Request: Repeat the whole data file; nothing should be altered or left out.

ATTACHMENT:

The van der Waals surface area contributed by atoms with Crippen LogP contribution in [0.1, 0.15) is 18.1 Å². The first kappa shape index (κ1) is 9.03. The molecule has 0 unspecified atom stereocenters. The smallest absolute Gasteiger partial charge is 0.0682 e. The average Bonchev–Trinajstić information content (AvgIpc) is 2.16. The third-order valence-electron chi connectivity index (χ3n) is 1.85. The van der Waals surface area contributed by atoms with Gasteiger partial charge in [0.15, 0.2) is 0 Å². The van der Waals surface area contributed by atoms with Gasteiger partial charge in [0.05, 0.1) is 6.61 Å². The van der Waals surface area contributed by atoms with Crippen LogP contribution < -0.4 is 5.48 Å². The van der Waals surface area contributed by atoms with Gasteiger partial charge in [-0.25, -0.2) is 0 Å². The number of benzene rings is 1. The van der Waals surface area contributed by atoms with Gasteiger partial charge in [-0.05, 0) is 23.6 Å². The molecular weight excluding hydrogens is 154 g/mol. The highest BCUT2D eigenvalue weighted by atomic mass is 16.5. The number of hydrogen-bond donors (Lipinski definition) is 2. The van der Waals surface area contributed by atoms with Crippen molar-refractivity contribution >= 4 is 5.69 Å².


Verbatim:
The van der Waals surface area contributed by atoms with Crippen LogP contribution in [0.1, 0.15) is 18.1 Å². The first kappa shape index (κ1) is 9.03. The molecule has 0 unspecified atom stereocenters. The smallest absolute Gasteiger partial charge is 0.0682 e. The average Bonchev–Trinajstić information content (AvgIpc) is 2.16. The third-order valence-electron chi connectivity index (χ3n) is 1.85. The van der Waals surface area contributed by atoms with Gasteiger partial charge in [0.15, 0.2) is 0 Å². The van der Waals surface area contributed by atoms with Gasteiger partial charge in [0.05, 0.1) is 6.61 Å². The van der Waals surface area contributed by atoms with Crippen LogP contribution < -0.4 is 5.48 Å². The van der Waals surface area contributed by atoms with Gasteiger partial charge in [-0.25, -0.2) is 0 Å². The number of benzene rings is 1. The van der Waals surface area contributed by atoms with Gasteiger partial charge in [-0.05, 0) is 23.6 Å². The molecular weight excluding hydrogens is 154 g/mol. The highest BCUT2D eigenvalue weighted by atomic mass is 16.5. The number of hydrogen-bond donors (Lipinski definition) is 2. The van der Waals surface area contributed by atoms with Crippen molar-refractivity contribution >= 4 is 5.69 Å².